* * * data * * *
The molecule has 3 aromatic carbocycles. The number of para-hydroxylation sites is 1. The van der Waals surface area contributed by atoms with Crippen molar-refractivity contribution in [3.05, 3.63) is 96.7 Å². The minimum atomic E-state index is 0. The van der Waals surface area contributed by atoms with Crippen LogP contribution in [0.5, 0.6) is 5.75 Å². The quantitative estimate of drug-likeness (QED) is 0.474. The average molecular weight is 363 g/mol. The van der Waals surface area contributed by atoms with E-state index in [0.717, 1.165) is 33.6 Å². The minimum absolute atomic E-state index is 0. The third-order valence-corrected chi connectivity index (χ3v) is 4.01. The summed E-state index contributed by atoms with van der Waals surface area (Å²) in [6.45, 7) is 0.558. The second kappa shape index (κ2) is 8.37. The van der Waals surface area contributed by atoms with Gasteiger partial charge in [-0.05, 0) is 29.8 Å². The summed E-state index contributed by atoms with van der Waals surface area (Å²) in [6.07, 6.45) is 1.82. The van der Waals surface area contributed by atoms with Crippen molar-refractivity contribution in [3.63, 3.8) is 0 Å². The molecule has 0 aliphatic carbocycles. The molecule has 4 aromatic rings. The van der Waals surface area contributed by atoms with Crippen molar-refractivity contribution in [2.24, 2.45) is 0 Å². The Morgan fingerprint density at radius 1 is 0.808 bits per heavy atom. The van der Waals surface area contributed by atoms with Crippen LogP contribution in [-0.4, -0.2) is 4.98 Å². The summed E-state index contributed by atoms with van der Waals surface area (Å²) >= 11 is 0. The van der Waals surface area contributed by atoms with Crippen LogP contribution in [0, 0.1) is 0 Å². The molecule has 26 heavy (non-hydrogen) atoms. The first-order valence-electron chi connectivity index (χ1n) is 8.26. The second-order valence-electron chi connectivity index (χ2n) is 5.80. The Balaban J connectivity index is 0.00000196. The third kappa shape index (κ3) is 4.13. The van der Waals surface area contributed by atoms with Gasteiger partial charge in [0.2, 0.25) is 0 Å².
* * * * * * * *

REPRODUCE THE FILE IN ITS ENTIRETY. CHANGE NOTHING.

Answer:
The molecule has 3 aromatic carbocycles. The number of para-hydroxylation sites is 1. The van der Waals surface area contributed by atoms with Crippen molar-refractivity contribution in [3.05, 3.63) is 96.7 Å². The minimum atomic E-state index is 0. The van der Waals surface area contributed by atoms with Crippen LogP contribution in [0.5, 0.6) is 5.75 Å². The quantitative estimate of drug-likeness (QED) is 0.474. The average molecular weight is 363 g/mol. The van der Waals surface area contributed by atoms with E-state index in [0.717, 1.165) is 33.6 Å². The minimum absolute atomic E-state index is 0. The third-order valence-corrected chi connectivity index (χ3v) is 4.01. The summed E-state index contributed by atoms with van der Waals surface area (Å²) in [6.45, 7) is 0.558. The second kappa shape index (κ2) is 8.37. The van der Waals surface area contributed by atoms with Gasteiger partial charge in [-0.05, 0) is 29.8 Å². The summed E-state index contributed by atoms with van der Waals surface area (Å²) in [6.07, 6.45) is 1.82. The van der Waals surface area contributed by atoms with Crippen molar-refractivity contribution in [3.63, 3.8) is 0 Å². The molecule has 0 aliphatic carbocycles. The molecule has 4 aromatic rings. The van der Waals surface area contributed by atoms with Crippen molar-refractivity contribution in [2.24, 2.45) is 0 Å². The Morgan fingerprint density at radius 1 is 0.808 bits per heavy atom. The van der Waals surface area contributed by atoms with Crippen LogP contribution in [-0.4, -0.2) is 4.98 Å². The summed E-state index contributed by atoms with van der Waals surface area (Å²) >= 11 is 0. The van der Waals surface area contributed by atoms with Crippen LogP contribution in [0, 0.1) is 0 Å². The molecule has 26 heavy (non-hydrogen) atoms. The first-order valence-electron chi connectivity index (χ1n) is 8.26. The second-order valence-electron chi connectivity index (χ2n) is 5.80. The Balaban J connectivity index is 0.00000196. The third kappa shape index (κ3) is 4.13. The van der Waals surface area contributed by atoms with Gasteiger partial charge in [0.2, 0.25) is 0 Å².